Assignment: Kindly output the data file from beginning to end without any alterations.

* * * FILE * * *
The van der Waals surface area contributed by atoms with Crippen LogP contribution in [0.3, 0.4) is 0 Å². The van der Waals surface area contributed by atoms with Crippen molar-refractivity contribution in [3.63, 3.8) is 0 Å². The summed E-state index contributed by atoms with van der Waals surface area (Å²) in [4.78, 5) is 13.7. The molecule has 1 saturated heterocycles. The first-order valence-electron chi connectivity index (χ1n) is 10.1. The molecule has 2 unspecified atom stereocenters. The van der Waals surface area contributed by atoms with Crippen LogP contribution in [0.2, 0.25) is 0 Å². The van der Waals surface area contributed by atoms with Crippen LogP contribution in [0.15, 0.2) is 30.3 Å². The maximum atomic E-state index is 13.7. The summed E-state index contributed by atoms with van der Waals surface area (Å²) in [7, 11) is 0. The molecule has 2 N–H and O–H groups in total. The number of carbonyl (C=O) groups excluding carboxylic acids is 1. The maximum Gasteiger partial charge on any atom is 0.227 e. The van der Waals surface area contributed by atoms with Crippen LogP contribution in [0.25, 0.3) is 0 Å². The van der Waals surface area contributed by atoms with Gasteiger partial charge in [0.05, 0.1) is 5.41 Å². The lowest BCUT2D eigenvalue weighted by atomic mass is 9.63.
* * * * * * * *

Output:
The van der Waals surface area contributed by atoms with Crippen LogP contribution in [0.3, 0.4) is 0 Å². The van der Waals surface area contributed by atoms with Crippen molar-refractivity contribution in [3.63, 3.8) is 0 Å². The summed E-state index contributed by atoms with van der Waals surface area (Å²) in [4.78, 5) is 13.7. The molecule has 1 saturated heterocycles. The first-order valence-electron chi connectivity index (χ1n) is 10.1. The molecule has 2 unspecified atom stereocenters. The van der Waals surface area contributed by atoms with Crippen LogP contribution in [0.2, 0.25) is 0 Å². The van der Waals surface area contributed by atoms with Crippen LogP contribution in [0.15, 0.2) is 30.3 Å². The maximum atomic E-state index is 13.7. The summed E-state index contributed by atoms with van der Waals surface area (Å²) in [7, 11) is 0. The molecule has 2 N–H and O–H groups in total. The number of carbonyl (C=O) groups excluding carboxylic acids is 1. The maximum Gasteiger partial charge on any atom is 0.227 e. The van der Waals surface area contributed by atoms with Crippen LogP contribution in [0.25, 0.3) is 0 Å². The van der Waals surface area contributed by atoms with Gasteiger partial charge in [0.05, 0.1) is 5.41 Å². The lowest BCUT2D eigenvalue weighted by atomic mass is 9.63.